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DL housing market holding its own

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News Detroit Lakes,Minnesota 56501
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DL housing market holding its own
Detroit Lakes Minnesota 511 Washington Avenue 56501


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Realtors say the housing market is in pretty good shape in the Detroit Lakes area -- especially compared to the Twin Cities area -- and at least one is seeing boom times.


"We've been having a record year," said Jack Chivers, owner of Jack Chivers Realty in Detroit Lakes. "In the last 12 months, we have sold 11 lake properties over $1 million and two over $2 million."

Chivers said his company focuses on lake property, but is selling property in all categories -- farm, city residential, hunting land.

The one area that is suffering a bit is rural residential.

"Some areas could be a problem," he said. "People who built McMansions on marginal, secondary lakes, it's going to be problematic when it's time to sell ... nothing changes in real estate -- it's all about location."

The area is tied to the Fargo-Moorhead housing market, which is also one of the few bright spots in the nation, he said. The oil economy in North Dakota is doing great right now, as is the farm economy all over, he said.

The housing market in this area tends to be more stable than other places, Chivers added. "I've been doing this since 1966 -- we don't see the huge upward thrusts, but we don't see the busts, either ... there's not a lot of speculation here, people buy lakeshore because they want to enjoy it. They don't buy it to flip it like in Florida and California."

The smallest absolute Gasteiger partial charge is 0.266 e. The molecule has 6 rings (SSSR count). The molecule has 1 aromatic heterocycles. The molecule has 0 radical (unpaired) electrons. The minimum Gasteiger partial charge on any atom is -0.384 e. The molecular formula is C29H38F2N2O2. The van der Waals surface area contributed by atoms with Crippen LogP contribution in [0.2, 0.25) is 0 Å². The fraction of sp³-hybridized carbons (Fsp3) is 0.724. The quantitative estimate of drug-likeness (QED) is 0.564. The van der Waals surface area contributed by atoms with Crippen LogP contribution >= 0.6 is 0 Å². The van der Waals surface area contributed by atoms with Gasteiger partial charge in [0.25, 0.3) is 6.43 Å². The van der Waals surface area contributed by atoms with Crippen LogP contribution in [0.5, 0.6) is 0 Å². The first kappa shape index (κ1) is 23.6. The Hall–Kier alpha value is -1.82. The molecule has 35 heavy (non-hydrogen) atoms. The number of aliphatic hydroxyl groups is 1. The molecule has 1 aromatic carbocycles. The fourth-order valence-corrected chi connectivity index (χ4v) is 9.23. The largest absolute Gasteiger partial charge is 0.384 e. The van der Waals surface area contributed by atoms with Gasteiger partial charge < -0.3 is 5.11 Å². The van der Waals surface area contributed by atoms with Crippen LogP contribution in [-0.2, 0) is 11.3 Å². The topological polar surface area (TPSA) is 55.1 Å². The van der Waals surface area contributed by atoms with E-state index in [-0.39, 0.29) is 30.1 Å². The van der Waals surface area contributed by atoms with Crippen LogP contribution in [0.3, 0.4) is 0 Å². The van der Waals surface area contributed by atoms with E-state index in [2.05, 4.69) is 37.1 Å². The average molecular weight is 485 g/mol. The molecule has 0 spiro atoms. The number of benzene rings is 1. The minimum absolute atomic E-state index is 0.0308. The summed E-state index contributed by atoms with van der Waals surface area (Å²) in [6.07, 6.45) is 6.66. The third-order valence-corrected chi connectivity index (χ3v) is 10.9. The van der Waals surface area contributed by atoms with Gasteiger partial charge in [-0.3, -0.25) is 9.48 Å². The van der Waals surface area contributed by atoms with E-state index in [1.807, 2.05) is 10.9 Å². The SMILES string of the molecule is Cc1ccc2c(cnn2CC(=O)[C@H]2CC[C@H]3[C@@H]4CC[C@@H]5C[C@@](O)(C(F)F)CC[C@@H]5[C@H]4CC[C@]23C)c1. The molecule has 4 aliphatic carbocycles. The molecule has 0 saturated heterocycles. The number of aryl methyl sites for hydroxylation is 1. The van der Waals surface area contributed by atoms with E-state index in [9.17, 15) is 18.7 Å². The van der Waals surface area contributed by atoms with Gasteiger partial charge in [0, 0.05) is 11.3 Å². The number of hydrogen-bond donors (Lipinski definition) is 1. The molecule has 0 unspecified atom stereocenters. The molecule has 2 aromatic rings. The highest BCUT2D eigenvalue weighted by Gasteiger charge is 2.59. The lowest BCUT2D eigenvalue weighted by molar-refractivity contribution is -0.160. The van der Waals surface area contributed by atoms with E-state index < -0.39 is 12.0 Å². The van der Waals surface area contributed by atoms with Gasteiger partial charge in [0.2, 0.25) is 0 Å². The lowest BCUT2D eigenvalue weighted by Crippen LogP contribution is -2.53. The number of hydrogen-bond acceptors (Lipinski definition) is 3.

Though the market has been a little hesitant the past week or so because of the financial mess on Wall Street, obtaining a mortgage has not been a problem locally, Chivers said. "You just have to be qualified to get one."

David Schiller, owner of Counselor Realty in Detroit Lakes and the new president of the Lakes Country Association of Realtors, acknowledged that Chivers has had a great year.

"Jack's had a tremendous year selling high-end stuff," he said. Business has slowed a bit for most other realtors however, he said.

"We have a huge glut of rural lots," he said. "Lake lots are stagnant, hunting land is still good -- there's strong demand. The biggest thing inhibiting people is lack of consumer confidence ... people are spooked about their investments, they're not sure what to do."

Looking over the numbers, he noted that the number of listings on the market has increased by more than 100 from October 2006 to last month. There are now 580 homes for sale, a 22-month inventory.

Ideally, the unsold inventory would be six months worth or less, he said.

The housing boom is over and property is selling much closer to assessed value than it did the past few years, Schiller added. Sellers need to lower their expectations, and their prices, if they want their property to move, he said.

"The buyers know what they're doing, they've done more research than the sellers ever dreamed of ... If your (price) is out of whack, you're just going to sit there," Schiller continued.